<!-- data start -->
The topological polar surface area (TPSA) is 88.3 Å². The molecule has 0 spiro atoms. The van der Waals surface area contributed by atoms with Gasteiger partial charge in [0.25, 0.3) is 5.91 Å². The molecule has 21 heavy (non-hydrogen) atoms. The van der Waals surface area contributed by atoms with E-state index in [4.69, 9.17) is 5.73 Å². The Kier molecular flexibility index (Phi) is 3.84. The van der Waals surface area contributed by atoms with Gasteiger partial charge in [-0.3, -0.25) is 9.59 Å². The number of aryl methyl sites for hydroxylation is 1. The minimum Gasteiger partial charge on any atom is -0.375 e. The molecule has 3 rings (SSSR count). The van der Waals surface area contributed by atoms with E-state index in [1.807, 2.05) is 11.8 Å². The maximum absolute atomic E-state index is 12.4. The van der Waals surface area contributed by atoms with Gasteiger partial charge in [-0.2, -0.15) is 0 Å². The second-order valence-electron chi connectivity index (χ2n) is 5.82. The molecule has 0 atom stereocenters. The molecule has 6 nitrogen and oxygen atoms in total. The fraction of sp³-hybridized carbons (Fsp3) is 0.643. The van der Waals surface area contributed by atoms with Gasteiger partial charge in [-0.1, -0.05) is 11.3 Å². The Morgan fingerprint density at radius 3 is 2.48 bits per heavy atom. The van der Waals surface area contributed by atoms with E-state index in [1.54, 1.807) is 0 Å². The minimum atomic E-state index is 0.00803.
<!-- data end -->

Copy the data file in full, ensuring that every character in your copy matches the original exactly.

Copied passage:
The topological polar surface area (TPSA) is 88.3 Å². The molecule has 0 spiro atoms. The van der Waals surface area contributed by atoms with Gasteiger partial charge in [0.25, 0.3) is 5.91 Å². The molecule has 21 heavy (non-hydrogen) atoms. The van der Waals surface area contributed by atoms with E-state index in [4.69, 9.17) is 5.73 Å². The Kier molecular flexibility index (Phi) is 3.84. The van der Waals surface area contributed by atoms with Gasteiger partial charge in [-0.3, -0.25) is 9.59 Å². The number of aryl methyl sites for hydroxylation is 1. The minimum Gasteiger partial charge on any atom is -0.375 e. The molecule has 3 rings (SSSR count). The van der Waals surface area contributed by atoms with E-state index in [1.807, 2.05) is 11.8 Å². The maximum absolute atomic E-state index is 12.4. The van der Waals surface area contributed by atoms with Gasteiger partial charge in [-0.2, -0.15) is 0 Å². The second-order valence-electron chi connectivity index (χ2n) is 5.82. The molecule has 0 atom stereocenters. The molecule has 6 nitrogen and oxygen atoms in total. The fraction of sp³-hybridized carbons (Fsp3) is 0.643. The van der Waals surface area contributed by atoms with Gasteiger partial charge in [-0.1, -0.05) is 11.3 Å². The Morgan fingerprint density at radius 3 is 2.48 bits per heavy atom. The van der Waals surface area contributed by atoms with E-state index in [1.54, 1.807) is 0 Å². The minimum atomic E-state index is 0.00803.